Normally, the weather doesn't bother us much. But when you are cycling around the clock, it is definitely an issue. We spent six weeks in this country and it rained for five weeks. Pouring rain! It made the whole experience a real adventure. Knee-deep driving at times and wet "everything" every day made it a real challenge. It also took the fun out of it and put our relationship to the test. I felt colder than I did in Nepal, riding through the mountains in the jungle in the rain. The wind and the dirt hit you constantly....

But not everything was bad. There are always the good moments too. As always, this started with the people we met. We saw some great places and our attitude of not giving up got us through this journey. Once again, the pictures speak louder than anything I could write here....

New Zealand

We couldn't wait to be in New Zealand after having such a hard time in Vietnam. It had long been a dream of ours to travel these two islands in a van. So we spent the first week finding a van and started from there. We had three months and decided to spend about one month in the North and two months in the South Island. The first few days there really gave our spirits a boost. After all the sitting on the motorbike, we could finally move our bodies again. Surfing, hiking, yoga and so on. We did it all and combined it with the most delicious homemade camper van food. It was just super refreshing after six wet weeks of rice diet.

But sure, New Zealand is not like the backyard of Vietnam and of course has lots of tourists. We always tried to avoid the crowds, so I was constantly researching and organising activities that we could do off the beaten track, and if not, we did them our own way, mostly when the "normal" people were sleeping. But even that worked out perfectly most of the time. There is so much to see in New Zealand that even in three months we felt we had only scratched the surface.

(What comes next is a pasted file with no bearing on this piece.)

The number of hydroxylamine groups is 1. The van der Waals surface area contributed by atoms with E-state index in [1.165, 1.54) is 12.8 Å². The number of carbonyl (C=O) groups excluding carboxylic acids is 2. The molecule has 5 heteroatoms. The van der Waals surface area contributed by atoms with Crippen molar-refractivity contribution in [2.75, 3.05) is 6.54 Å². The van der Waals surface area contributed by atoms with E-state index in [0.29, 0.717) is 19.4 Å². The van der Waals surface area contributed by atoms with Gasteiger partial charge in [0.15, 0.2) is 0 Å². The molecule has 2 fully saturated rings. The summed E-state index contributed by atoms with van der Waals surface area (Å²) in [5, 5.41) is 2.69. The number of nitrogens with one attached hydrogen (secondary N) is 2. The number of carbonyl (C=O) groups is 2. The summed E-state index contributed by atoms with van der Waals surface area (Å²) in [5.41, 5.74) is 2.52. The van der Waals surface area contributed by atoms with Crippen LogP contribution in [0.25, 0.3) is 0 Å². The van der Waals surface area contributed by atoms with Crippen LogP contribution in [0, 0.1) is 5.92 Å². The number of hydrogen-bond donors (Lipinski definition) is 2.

I will definitely go again, but maybe at a different time of year. The surfing was fun, the mountains were pretty impressive and the vanlife was also a great experience. We learned a lot. A lot about ourselves and what is really important for us and our future. The people we met made this trip once again special for us! Thank you to everyone who helped us all along the way!


After seven months on the road, we took it easy in Indonesia. We had plans to go to Java, Lombok and so on, but in the end we just enjoyed Bali. First inland and then we went up north to do a free diving course. We were hooked. So addicted that I didn't even surf a wave in Bali.

If you had told me that before, I would have just laughed! But freediving is something special. And it is addictive. It has opened up another world for us. It's crazy what the human body can do. On my second day, I did a few 20-metre dives on one breath. Quite simple, actually. It's all in our head. Yes, that's how we spend our time in Bali with yoga, free diving, eating and a bit of hiking. The sunrise on Bali's Agun was a great experience. A very spiritual act. But to be honest, we started counting the days at that point.... We were happy to return to Austria full of energy and ideas for the future! Who knows where the flow will take us next...